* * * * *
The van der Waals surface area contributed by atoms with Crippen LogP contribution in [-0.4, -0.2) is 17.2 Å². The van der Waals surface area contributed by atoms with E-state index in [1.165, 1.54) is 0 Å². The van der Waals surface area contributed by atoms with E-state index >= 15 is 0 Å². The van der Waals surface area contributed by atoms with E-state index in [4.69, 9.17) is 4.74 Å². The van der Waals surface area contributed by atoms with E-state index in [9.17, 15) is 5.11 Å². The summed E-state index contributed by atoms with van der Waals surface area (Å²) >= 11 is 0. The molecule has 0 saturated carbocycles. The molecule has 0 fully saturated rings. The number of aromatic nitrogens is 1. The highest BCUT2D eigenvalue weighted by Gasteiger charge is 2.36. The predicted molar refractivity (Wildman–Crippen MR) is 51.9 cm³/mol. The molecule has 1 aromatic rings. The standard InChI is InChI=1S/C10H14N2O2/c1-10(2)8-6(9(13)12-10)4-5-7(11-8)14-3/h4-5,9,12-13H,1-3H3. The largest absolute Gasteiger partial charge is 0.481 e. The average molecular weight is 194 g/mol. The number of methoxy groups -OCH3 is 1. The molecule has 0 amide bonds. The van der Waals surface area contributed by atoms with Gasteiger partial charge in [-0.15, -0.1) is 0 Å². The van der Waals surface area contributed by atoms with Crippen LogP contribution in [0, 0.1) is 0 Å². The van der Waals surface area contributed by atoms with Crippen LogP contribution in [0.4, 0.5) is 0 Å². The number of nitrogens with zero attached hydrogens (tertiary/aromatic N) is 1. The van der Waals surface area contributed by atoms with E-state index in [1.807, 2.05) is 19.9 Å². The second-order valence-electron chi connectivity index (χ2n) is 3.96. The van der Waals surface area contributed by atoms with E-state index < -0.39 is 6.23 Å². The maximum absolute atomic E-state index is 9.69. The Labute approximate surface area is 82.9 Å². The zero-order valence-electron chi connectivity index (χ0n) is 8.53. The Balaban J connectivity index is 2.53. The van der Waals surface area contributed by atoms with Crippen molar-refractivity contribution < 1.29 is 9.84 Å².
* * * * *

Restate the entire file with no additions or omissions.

The van der Waals surface area contributed by atoms with Crippen LogP contribution in [-0.4, -0.2) is 17.2 Å². The van der Waals surface area contributed by atoms with E-state index in [1.165, 1.54) is 0 Å². The van der Waals surface area contributed by atoms with E-state index >= 15 is 0 Å². The van der Waals surface area contributed by atoms with E-state index in [4.69, 9.17) is 4.74 Å². The van der Waals surface area contributed by atoms with E-state index in [9.17, 15) is 5.11 Å². The summed E-state index contributed by atoms with van der Waals surface area (Å²) >= 11 is 0. The molecule has 0 saturated carbocycles. The molecule has 0 fully saturated rings. The number of aromatic nitrogens is 1. The highest BCUT2D eigenvalue weighted by Gasteiger charge is 2.36. The predicted molar refractivity (Wildman–Crippen MR) is 51.9 cm³/mol. The molecule has 1 aromatic rings. The standard InChI is InChI=1S/C10H14N2O2/c1-10(2)8-6(9(13)12-10)4-5-7(11-8)14-3/h4-5,9,12-13H,1-3H3. The largest absolute Gasteiger partial charge is 0.481 e. The average molecular weight is 194 g/mol. The number of methoxy groups -OCH3 is 1. The molecule has 0 amide bonds. The van der Waals surface area contributed by atoms with Gasteiger partial charge in [-0.15, -0.1) is 0 Å². The van der Waals surface area contributed by atoms with Crippen LogP contribution in [0, 0.1) is 0 Å². The van der Waals surface area contributed by atoms with Crippen LogP contribution in [0.4, 0.5) is 0 Å². The number of nitrogens with zero attached hydrogens (tertiary/aromatic N) is 1. The van der Waals surface area contributed by atoms with E-state index in [1.807, 2.05) is 19.9 Å². The second-order valence-electron chi connectivity index (χ2n) is 3.96. The van der Waals surface area contributed by atoms with E-state index < -0.39 is 6.23 Å². The maximum absolute atomic E-state index is 9.69. The Labute approximate surface area is 82.9 Å². The zero-order valence-electron chi connectivity index (χ0n) is 8.53. The Balaban J connectivity index is 2.53. The van der Waals surface area contributed by atoms with Crippen molar-refractivity contribution < 1.29 is 9.84 Å².